Forgot your password?
typodupeerror
Space

Chicxulub Impact Might Have Spread Life-Bearing Rocks Through the Solar System 161

Posted by samzenpus
from the big-boom dept.
KentuckyFC writes "Some 65 million years ago, an asteroid the size of a small city hit the Yucatan Peninsula in what is now Mexico, devastating Earth and triggering the sequence of events that wiped out the dinosaurs. This impact ejected 70 billion kg of Earth rock into space. To carry life around the Solar System, astrobiologists say these rocks must have stayed cool, less than 100 degrees C, and must also be big, more than 3 metres in diameter to protect organisms from radiation in space. Now they have calculated that 20,000 kilograms of this Earth ejecta must have reached Europa, including at least one or two potentially life-bearing rocks. And they say similar amounts must have reached other water-rich moons such as Callisto and Titan. Their conclusion is that if we find life on the moons around Saturn and Jupiter, it could well date from the time of the dinosaurs (or indeed from other similar impacts)."
This discussion has been archived. No new comments can be posted.

Chicxulub Impact Might Have Spread Life-Bearing Rocks Through the Solar System

Comments Filter:
  • And Vise-Versa (Score:5, Interesting)

    by Press2ToContinue (2424598) * on Monday November 18, 2013 @04:23PM (#45457313)

    A nice example of panspermia.

    • Re:And Vise-Versa (Score:5, Insightful)

      by MightyMartian (840721) on Monday November 18, 2013 @04:29PM (#45457357) Journal

      A nice example of how panspermia might happen. It's a helluva leap between having life-bearing rocks blasted off of earth by a massive meteor collision, and quite another to suggest that the rest of the solar system could have been seeded.

      • Seconded.
        That's a really long trip to be taking in the life-unfriendly vacuum.
        And at the end you land pretty hard on something no quite like where you grew up.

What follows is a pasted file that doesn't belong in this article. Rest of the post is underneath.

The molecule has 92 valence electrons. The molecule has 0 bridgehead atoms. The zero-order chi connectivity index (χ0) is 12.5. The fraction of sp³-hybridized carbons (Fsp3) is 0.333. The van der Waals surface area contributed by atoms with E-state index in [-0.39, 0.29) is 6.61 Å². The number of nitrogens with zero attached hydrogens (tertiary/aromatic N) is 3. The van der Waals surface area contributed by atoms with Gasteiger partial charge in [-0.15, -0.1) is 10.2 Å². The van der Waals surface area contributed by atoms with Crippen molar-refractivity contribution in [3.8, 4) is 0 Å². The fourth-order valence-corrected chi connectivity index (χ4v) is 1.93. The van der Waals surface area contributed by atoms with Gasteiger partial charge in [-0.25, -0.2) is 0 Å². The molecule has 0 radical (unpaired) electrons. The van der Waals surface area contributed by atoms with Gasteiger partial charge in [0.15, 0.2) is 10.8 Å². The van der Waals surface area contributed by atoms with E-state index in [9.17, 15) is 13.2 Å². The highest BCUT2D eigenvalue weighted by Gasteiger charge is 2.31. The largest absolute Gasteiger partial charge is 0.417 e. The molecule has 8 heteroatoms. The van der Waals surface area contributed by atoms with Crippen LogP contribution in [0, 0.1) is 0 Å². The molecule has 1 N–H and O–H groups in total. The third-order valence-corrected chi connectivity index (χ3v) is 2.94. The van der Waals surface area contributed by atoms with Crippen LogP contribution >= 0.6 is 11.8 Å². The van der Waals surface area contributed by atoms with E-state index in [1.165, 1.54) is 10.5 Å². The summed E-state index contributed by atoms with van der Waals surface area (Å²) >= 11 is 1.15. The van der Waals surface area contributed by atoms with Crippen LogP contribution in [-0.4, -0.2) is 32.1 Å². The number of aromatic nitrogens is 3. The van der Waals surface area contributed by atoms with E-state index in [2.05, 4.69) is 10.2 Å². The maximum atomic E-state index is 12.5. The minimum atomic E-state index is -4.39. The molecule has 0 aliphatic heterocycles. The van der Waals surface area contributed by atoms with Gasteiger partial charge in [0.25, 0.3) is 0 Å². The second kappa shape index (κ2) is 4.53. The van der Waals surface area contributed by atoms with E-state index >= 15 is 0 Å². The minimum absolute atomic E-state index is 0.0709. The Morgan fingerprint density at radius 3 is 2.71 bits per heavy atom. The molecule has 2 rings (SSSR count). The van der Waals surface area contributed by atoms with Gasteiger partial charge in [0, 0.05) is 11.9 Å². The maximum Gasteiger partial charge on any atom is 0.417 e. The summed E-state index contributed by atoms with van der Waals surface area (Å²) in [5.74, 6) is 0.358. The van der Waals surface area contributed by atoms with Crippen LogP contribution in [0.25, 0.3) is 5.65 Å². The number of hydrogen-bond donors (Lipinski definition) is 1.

Liquid water? Check!
        Photosynthesis? Hope you brought it with you!
        Other food? Not Mexican!
        Gases? See above.

        • Re:And Vise-Versa (Score:4, Informative)

          by ShanghaiBill (739463) on Monday November 18, 2013 @05:03PM (#45457705)

          Liquid water? Check!

          Maybe not. Europa is believed to have an ice layer between 10 and 30 km thick [wikipedia.org]. It is unlikely that an impact by a 3m rock would penetrate more than 100m or so. The impact would melt some water, but it would quickly refreeze. Europa's surface is pocked with craters millions of years old, so there does not appear to be a regular turnover of the ice that would carry any surviving life to the ocean below.

          • Re:And Vise-Versa (Score:5, Insightful)

            by Charliemopps (1157495) on Monday November 18, 2013 @05:29PM (#45457967)

            Europa has liquid water geysers, and fissures that routinely open up and then re-freeze. Think of the top layer of ice as our earths crust and the (possible) liquid ocean beneath like our liquid rock core. The surface ice shifts constantly and allows briney water to escape to the surface before it re-freezes.

            Now, what are the chances that a microbe laden rock would land in one of these crevasses? Pretty low, but keep in mind it's frozen, and could remain frozen on the surface for a very long time waiting for a crack to open beneath it. The odds are still pretty low I admit, but then keep in mind that these large collisions, microbe laden asteroids and Europa's ice flows have been going on for billions of years. Even if the odds per event are almost nil, the cumulative effect is staggering.

            When I think of space, I find it hard to believe anything is "impossible" given the vastness and near timelessness of it all. Granted there are some universal physical laws (speed of light) that make some things impossible. But anything that is simply "very very unlikely" has probably already happened.

            • Re:And Vise-Versa (Score:5, Informative)

              by Samantha Wright (1324923) on Monday November 18, 2013 @06:40PM (#45458665) Homepage Journal
              It's pretty problematic that the impact in question happened in Mexico. The Yucatan isn't exactly a haven of extremophiles—you wouldn't expect to find anything that can maintain a biosphere without a good light source, and they're definitely not well-adapted to the sulphur and magnesium contamination [nasa.gov] that Europa appears to have. Unfortunately the best places to find organisms with a chance of surviving in this kind of environment are at the bottom of the ocean, which is a particularly bad target for producing ejecta. Caves are also a possibility, and since Mexico has no shortage of them, they might be a potential avenue... but who knows if there were any decent ones in the Yucatan at the time.